NFL combine short on star power

INDIANAPOLIS — The jumping-off point for the 2013 NFL season, the annual scouting combine, features a celebrated leaper and a much-scrutinized leap of faith among the more than 300 college players who will be evaluated by the league's scouts, coaches and executives.

The leaper is Texas receiver Marquise Goodwin, who finished 10th in the long jump at the London Olympics, and the leap of faith is Notre Dame linebacker Manti Te'o, whose stellar college career was marred by a poor performance in the Bowl Championship Series title game and a bizarre hoax involving a make-believe dead girlfriend.

Te'o, in particular, figures to draw a crowd of reporters that will test the capacity of the makeshift media center at Lucas Oil Stadium, where the six-day event takes place. The combine gets under way today with measurements and medical examinations of offensive linemen and special-teams players.

The distinguishing characteristic of this draft class could be that there are relatively few dazzling stars, especially at quarterback, which probably will have teams trying to trade out of the top 10 spots in hopes of getting value later.

Draft expert Mike Mayock of the NFL Network said he doesn't see as many "difference makers" at the top of the draft as in recent years but that "we probably have better depth than we've had in the last 10 years."

In each of the last two years, four quarterbacks were selected in the opening round. And the offensive rookie of the year last season was Seattle's Russell Wilson, a third-round pick in 2012.

By Mayock's thinking, there are a "whole lot of holes in the quarterback class," one that features West Virginia's Geno Smith, USC's Matt Barkley and Tennessee's Tyler Bray.

For years, only representatives of the teams were allowed to watch the workouts. But in recent years, the league has allowed increased access to what happens on the field. Beginning Saturday morning, NFL Network will air wall-to-wall coverage that concludes with a wrap-up show Wednesday evening.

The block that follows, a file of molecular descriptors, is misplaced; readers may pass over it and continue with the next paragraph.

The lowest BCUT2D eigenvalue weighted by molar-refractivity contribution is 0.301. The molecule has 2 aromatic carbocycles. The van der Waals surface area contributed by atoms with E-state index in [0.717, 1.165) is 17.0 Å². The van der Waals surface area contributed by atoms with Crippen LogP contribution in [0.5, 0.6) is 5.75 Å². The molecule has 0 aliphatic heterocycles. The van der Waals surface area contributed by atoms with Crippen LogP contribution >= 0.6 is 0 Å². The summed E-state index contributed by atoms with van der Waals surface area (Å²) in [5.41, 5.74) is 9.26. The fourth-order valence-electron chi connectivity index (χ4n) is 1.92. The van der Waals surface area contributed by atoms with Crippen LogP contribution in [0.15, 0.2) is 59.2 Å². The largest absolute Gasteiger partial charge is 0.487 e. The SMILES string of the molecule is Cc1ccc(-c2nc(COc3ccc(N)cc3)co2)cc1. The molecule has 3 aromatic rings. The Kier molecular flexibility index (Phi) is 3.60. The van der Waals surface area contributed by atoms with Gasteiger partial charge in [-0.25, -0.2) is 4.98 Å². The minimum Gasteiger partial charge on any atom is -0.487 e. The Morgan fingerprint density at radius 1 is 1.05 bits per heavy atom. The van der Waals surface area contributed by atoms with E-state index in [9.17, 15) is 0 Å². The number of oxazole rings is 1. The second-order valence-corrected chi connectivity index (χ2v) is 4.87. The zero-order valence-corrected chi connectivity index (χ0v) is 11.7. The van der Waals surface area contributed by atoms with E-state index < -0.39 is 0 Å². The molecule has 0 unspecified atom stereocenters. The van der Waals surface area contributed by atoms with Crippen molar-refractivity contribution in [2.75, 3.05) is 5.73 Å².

"For the rabid fans and the interest that we've built year to year, we're finding that folks are interested in it," said Mike Muriano, a senior coordinating producer for the network.

Among the changes this year, the league will administer a complementary aptitude test to the Wonderlic exam — the old standard — and it's one that some people believe is a more relevant indicator of how players will handle the intellectual challenge of the pros.

The new test, called the Player Assessment Tool, is a 60-minute computerized exam designed to give evaluators a more complete picture of a prospect's mental capacity.

As for what players can do on the field, that will be evaluated in most cases, although the league is still grappling with the frustration that not all players who attend the combine choose to work out there. Many of the top prospects instead opt to run, lift or throw at their "pro day" workouts on their own campus.

That's the case for Barkley, for instance, although his agent said the former Trojans quarterback will not throw at the combine because he wants to make sure his recuperating right shoulder is 100 percent healthy for his workout.

"Having players do their own workouts has always seemed a little bit silly," New England Patriots owner Robert Kraft said in a phone interview. "Part of that is the agent community trying to control their own venue. It would be good if it could be standardized where everyone was in the same situation with the same variables, and we made it as close to a game condition as we could make it."

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